Issue 105 / May - June 2015
The World of Cats
We often overlook cats. They're pets and companions. But in truth, they're so much more. Blessed with some incredible traits, cats are actually marvels of creation.
Cats have lived with humans since ancient times. They are one of the most friendly, playful, cute residents of our houses. These creatures claim corners on our beds during winter time, their quiet cat songs keeping us company at night. They have become indispensible heroes in cartoons, stories, novels, and movies. Without cats, no village, neighborhood, or street can be complete. Cats are remarkable creatures in many ways. Sure, they are loyal and like to be spoiled a little bit. They are not aggressive and they love games. Almost anything can be a toy to them. They are very careful about their hygiene. But there's so much more to cats than just being adorable pets.
Cats are born with their eyes closed and no sense of hearing, but they improve their abilities over time. Their sense of vision develops every day and babies require approximately five months to be able match the visual capabilities of an adult cat. To augment their abilities, kittens have incredible senses of smell.
This can be witnessed when kittens are fed by their mother. A mother cat designates a nipple for each baby. When kittens that seem to be fighting each other during nursing are observed carefully, one can see that each newborn is trying to reach their own designated nipple. They find it through their incredible sense of smell.
As mentioned above, though cats are friendly, they will occasionally misbehave. This naughtiness hints that their predatory instincts are still intact. The development of their hunting ability is honed through games and aided by the fact that kittens do not have feelings of fear before they are six weeks old. During this short time, they are required to obtain sufficient experience to survive. When they are one year old, a cat will have all their adult characteristics.
One defining trait of cats is their flexibility. Cats have 40 more bones than humans and this enables them with such flexibility. Most of these bones are located in the spine and tail sections. The advanced flexibility of the lumbar bones provides cats with agility. The disks positioned in between vertebrae are tighter than the disks of human vertebra. This feature naturally enables cats to move uniquely and flex their body up to 11%.
This also means that when a cat encounters prey, it can estimate the distance at a glance and can jump 1.5 meters without needing any speed. The human equivalent would be jumping 8.5 meters without a running start. Another aspect of this flexibility is that cats can go through any opening that their heads fit through because they lack a clavicle. They also have powerful legs and their paws are created in a way to contract within a fraction of a second upon landing. Their retractable claw acts as a hook when protruded completely and permits them to climb and grasp vertical surfaces.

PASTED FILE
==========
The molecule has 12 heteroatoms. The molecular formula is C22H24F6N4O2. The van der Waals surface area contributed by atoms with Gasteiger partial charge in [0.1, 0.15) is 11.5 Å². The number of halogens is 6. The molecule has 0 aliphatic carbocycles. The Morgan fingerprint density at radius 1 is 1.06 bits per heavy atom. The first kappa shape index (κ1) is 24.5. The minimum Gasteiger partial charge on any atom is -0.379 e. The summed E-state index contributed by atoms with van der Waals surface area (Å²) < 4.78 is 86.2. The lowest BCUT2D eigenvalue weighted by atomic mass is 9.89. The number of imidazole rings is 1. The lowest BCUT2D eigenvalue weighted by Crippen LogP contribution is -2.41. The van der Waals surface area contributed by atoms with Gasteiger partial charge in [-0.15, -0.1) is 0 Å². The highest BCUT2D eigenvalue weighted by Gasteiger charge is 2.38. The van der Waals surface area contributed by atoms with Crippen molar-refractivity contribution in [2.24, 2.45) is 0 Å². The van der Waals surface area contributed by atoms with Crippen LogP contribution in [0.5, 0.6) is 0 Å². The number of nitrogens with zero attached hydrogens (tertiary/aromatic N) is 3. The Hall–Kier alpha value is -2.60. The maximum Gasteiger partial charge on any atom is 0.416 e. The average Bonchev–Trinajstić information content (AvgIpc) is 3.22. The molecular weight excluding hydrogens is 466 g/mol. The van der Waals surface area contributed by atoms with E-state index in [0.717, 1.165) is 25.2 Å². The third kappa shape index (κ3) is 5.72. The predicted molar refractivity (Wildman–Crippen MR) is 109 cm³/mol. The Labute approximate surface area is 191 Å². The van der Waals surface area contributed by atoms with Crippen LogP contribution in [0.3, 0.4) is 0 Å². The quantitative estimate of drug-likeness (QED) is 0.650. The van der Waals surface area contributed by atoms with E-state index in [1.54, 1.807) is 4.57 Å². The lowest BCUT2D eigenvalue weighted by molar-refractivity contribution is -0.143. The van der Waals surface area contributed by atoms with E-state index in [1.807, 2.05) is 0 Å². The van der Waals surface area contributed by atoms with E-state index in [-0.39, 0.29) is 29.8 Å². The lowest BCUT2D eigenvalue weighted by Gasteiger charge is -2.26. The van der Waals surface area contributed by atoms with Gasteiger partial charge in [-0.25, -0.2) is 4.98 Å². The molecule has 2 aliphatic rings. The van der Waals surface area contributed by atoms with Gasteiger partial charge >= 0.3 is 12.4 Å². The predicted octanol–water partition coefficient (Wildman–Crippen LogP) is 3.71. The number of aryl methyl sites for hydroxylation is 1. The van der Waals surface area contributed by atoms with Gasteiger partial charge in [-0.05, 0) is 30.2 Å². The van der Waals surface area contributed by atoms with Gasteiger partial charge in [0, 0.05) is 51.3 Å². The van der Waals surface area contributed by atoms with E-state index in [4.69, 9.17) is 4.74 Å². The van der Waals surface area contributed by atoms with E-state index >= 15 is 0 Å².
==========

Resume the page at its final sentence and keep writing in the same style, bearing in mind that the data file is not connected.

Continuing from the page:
Animals with nine lives!
When falling, cats open their legs sideways to generate a parachute effect. By doing this, they control their speed to prepare for a soft landing and land on their feet with remarkable reflexes. A fluid in their inner ear moves when they are not in balance and they develop a reflex to help them land on their paws. There is one problem: they cannot relax their muscles completely when falling from places that are not high enough, disabling the parachute effect. The risk of injury for cats is lower if they fall from the thirty-second floor (100 m) than if they fall from the seventh floor, experiments have shown.
Cats have many senses that are significantly stronger than human senses. Sight and hearing, which are required for hunting and survival, are the two basic senses more advanced than the rest. Every sound they hear feels very powerful. For instance, the tic-tac sounds of a clock are four times stronger to cats than to humans. Cats are granted the skill to distinguish high frequency sounds that humans and even dogs cannot notice. This skill enables them to separate between the voices of people. In addition, there are more than 20 muscles in a cat's ear. This enables the independent movement and control of each ear. Thus they can determine the source of sound with speed and precision, and detect the exact location of prey from just a small movement in one-sixteenth of a second.